CPAF Stories

Weston Jacques
CPAF Director, Alumnus

When I was in grade 5, I was gifted my grandfather’s alto saxophone. I loved it. I started lessons and joined the band in jr. high. After playing the saxophone in grades 7 & 8, I knew I wanted another challenge. I love classical music, so I decided to switch from the saxophone to the clarinet. I picked it up right away, and in grade 10, I auditioned for the Mount Royal Conservatory Academy program. It was in the academy that I met new friends and started playing in a woodwind quintet.

Grade 10 was the first year I competed in the Calgary Performing Arts Festival (Kiwanis Festival at that time). I competed in solo classes as well as with my quintet. The festival was the first time I played in a high-pressure environment, and boy or boy was I nervous. I remember the first class, I needed to memorize the entire piece. To this day, I can still remember beginning the piece, and all of a sudden, I closed my eyes. I was so afraid that I would forget something if I opened my eyes, so I played the entire piece with my eyes shut.

The Calgary Performing Arts Festival (CPAF) is one of the only arts organizations dedicated to the growth of amateur musicians. Many of my friends from the festival have gone on to become incredible musicians. Music is my hobby, so for me, it was never a career, it was an escape from reality. In 2020, I joined the Board of the CPAF. It’s been a wild ride having to navigate cancellations due to the pandemic. However, I am so excited to see where we can take this organization now that we are nearing the end of a challenging year and a half

Emily Black
Alumna- Piano Performanc

I attended CPAF recitals and workshops for much of my intermediate to advanced piano years until I went off to university. My most memorable moment with CPAF was when I was performing in a recital, and my piece did not go as expected. I got nervous and completely forgot where I was in my piece! I very nervously turned to my adjudicator and asked if I could start again. They agreed, and I remember taking a huge deep breath, and going again. It wasn’t my best performance, but it was definitely my most memorable because of how kind that adjudicator was to let me start again, even though they didn’t have to. It was really uplifting to receive feedback and improvements even though my performance didn’t go as planned, and I definitely gained some mental fortitude for future performances!

Being able to perform under pressure and receive and implement feedback are invaluable skills in and outside of music. Musical performance also provides the unique challenge of developing and perfecting your technical skills while delivering an artistic and engaging performance. I remember I always found it challenging to balance memorization with feeling and emotion in my pieces, but having worked on that in CPAF I can now apply that skill in all kinds of other applications – like presenting my work in university, pitching a project to a team, and even writing essays! It’s hard to see when you’re in the moment, but CPAF endows you with skills that you can use for a long time, whether you go into music or not.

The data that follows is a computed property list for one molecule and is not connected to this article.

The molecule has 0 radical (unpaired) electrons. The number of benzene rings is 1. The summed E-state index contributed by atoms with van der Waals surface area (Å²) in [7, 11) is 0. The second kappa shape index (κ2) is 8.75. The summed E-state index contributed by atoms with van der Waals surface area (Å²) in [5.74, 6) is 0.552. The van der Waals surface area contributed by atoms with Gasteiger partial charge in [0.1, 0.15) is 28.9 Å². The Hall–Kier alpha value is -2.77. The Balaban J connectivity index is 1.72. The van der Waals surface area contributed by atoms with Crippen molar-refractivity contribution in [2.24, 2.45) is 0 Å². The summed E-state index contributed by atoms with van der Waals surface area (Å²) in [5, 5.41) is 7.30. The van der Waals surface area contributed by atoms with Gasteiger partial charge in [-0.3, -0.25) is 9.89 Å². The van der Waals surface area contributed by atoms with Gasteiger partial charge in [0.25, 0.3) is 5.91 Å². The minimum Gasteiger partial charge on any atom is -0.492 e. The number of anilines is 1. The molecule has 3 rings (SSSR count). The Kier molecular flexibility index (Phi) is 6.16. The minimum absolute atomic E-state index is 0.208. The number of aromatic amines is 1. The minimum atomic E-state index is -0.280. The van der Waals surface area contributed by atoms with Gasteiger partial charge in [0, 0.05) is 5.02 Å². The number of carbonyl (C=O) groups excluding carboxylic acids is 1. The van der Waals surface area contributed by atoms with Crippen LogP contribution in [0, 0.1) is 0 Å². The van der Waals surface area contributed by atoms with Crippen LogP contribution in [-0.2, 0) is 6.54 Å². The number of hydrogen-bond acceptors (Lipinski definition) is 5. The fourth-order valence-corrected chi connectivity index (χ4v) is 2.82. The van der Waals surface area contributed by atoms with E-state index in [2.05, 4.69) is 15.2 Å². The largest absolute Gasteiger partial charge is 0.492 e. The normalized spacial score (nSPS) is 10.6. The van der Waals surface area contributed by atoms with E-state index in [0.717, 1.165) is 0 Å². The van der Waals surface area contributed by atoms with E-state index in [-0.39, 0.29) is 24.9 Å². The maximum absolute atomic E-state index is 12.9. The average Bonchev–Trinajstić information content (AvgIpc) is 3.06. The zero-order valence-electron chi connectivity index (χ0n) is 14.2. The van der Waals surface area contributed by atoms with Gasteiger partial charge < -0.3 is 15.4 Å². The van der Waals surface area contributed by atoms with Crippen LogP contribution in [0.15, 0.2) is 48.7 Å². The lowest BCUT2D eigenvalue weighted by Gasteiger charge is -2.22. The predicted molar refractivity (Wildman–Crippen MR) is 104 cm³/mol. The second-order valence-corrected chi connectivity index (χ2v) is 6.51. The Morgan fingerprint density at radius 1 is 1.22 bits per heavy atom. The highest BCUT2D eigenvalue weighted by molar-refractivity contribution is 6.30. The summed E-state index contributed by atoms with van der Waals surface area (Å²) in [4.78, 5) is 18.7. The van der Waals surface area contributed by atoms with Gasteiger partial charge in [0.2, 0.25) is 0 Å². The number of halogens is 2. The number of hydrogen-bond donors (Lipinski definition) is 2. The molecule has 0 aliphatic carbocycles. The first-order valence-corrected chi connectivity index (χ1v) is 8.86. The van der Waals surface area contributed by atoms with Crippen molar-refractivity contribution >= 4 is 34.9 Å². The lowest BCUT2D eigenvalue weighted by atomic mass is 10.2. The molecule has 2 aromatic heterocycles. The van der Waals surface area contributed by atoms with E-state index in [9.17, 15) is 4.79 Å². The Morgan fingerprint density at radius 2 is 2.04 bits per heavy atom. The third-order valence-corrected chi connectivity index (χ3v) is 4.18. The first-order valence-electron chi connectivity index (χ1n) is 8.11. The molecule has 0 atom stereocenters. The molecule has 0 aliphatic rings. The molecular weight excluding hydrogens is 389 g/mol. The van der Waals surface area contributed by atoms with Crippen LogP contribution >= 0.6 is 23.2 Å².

I think CPAF provides the opportunity to share your hard work with your peers, develop your performance skills, and get access to professional feedback that’s hard to get anywhere else. The skills and memories you gain from CPAF will stay with you for a long time and will serve you well in the future.

Serena Yeung
Alumna- Bachelor of Music in Voice Performance

I recently graduated with my Bachelor of Music in Voice Performance at the University of Calgary. After moving here from Hong Kong in 2014, I joined my first competition in Canada at CPAF. I remember I felt really nervous singing in front of the audience. I didn’t win or get any scholarships back then. After gaining some experience on stage during my music studies, I decided to take part in this competition again to challenge myself and get more feedback on my technique. I was then selected to perform my favourite aria, Laurie’s Song from The Tender Land, at the final concert at the Bella Concert Hall. After the final concert, I soon went to Edmonton and represented Calgary at the Alberta Provincial Music Festival. This is undoubtedly the most exciting competition I’ve been to. I was the youngest among all competitors, which makes me extra nervous. However, I got to learn from singers that are way older than I am. I also got many valuable feedbacks from adjudicators and make connections with singers from different cities. After taking part in competitions for many years, I learnt that competition isn’t about winning or losing, but it’s all about thriving and exploring. That’s how I keep my flame alive after many years of failure (or losing, you might say!) I would encourage young musicians to step outside their comfort zone. When you look back, you’ll never regret all the chances you’ve taken.

Heidi Duncun
Alumna- Master of Music in Opera Performance

Heidi has participated in the Calgary Performing Arts Festival for 10 years, beginning at the age of nine. She considers the CPA Festival to have been a fundamental part of her development as a young artist.

“Over the years, I had the honour of representing the CPA Festival at the Alberta Provincial Music Festival for music theatre and classical voice as well. I not only gained performance experience at a young age, but learned to be disciplined in my preparation, collaborate with other musicians and singers, take constructive criticism and feedback, and reflect on my own performances.